Source: Don’t Give White Nationalists the Post-9/11 Treatment | The Atlantic, by Max Abrahms

What is the optimal response to terrorism? Regardless of the type of terrorist threat, domestic or international, counterterrorism must always strive to achieve two crosscutting goals. The first is to neutralize existing terrorists. And the second is to do it in way that doesn’t generate new ones in the process. Whereas underreaction fails at the former, overreaction tends to fail at the latter. The key to achieving this tricky balance is to aggressively go after only legitimate terrorists, lest we inadvertently spawn future ones.

To this end, law enforcement must develop a subtle understanding of what constitutes extremism, and a thick skin. As a term, extremism is used sloppily to denote both a person’s political goals and the methods used to achieve them. There’s an important difference, though, between rooting for extreme ends and using extreme means to realize them. Chat rooms are full of people expressing sundry offensive—even reprehensible—political visions. The smart counterterrorist swallows hard and leaves them alone. But it’s interdiction time the moment the prospect of violence is even mentioned as a way forward.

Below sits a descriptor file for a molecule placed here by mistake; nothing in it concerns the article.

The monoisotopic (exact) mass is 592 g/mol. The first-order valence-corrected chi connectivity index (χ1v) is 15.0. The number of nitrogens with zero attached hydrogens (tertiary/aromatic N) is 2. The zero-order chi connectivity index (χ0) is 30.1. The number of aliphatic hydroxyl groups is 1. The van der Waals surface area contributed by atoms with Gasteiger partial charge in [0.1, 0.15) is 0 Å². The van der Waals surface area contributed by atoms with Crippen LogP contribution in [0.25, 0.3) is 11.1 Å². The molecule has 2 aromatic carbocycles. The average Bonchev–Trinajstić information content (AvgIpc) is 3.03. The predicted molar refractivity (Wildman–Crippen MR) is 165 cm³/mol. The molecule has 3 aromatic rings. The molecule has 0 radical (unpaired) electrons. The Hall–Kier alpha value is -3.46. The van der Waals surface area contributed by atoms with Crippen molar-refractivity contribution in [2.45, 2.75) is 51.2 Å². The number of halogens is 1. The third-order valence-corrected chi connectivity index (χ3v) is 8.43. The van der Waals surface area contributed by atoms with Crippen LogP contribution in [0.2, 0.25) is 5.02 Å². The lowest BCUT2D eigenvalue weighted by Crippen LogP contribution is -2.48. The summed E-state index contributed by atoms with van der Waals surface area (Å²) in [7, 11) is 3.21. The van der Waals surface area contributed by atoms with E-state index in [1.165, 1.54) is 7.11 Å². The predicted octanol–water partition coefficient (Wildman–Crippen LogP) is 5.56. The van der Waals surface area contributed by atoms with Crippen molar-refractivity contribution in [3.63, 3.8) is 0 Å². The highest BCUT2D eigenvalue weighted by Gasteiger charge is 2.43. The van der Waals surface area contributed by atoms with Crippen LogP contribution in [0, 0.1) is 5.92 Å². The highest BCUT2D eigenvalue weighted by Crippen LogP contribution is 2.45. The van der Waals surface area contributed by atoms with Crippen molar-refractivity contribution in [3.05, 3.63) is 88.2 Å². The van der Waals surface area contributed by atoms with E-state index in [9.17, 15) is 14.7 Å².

On Inequality and Risk Capacity | The Information

Source: On Inequality and Risk Capacity | The Information, by Sam Lessin

The biggest factor causing inequality is the ability of people to take risk. Those who have already scored a big success have more capacity to take further risks than those who haven’t. … coupled with a changing landscape of the types of risk available to people and their capacity and willingness to take risk.

While I am sure [technology and unequal access to “opportunity”] play a role, I am convinced that they are not the major source of growing inequality in the U.S. The real cause is the compounding advantage that some people have in their ability to take certain types of financial risk in a world where access to capital is commoditized. Real returns come from high-variance, low-probability outcomes.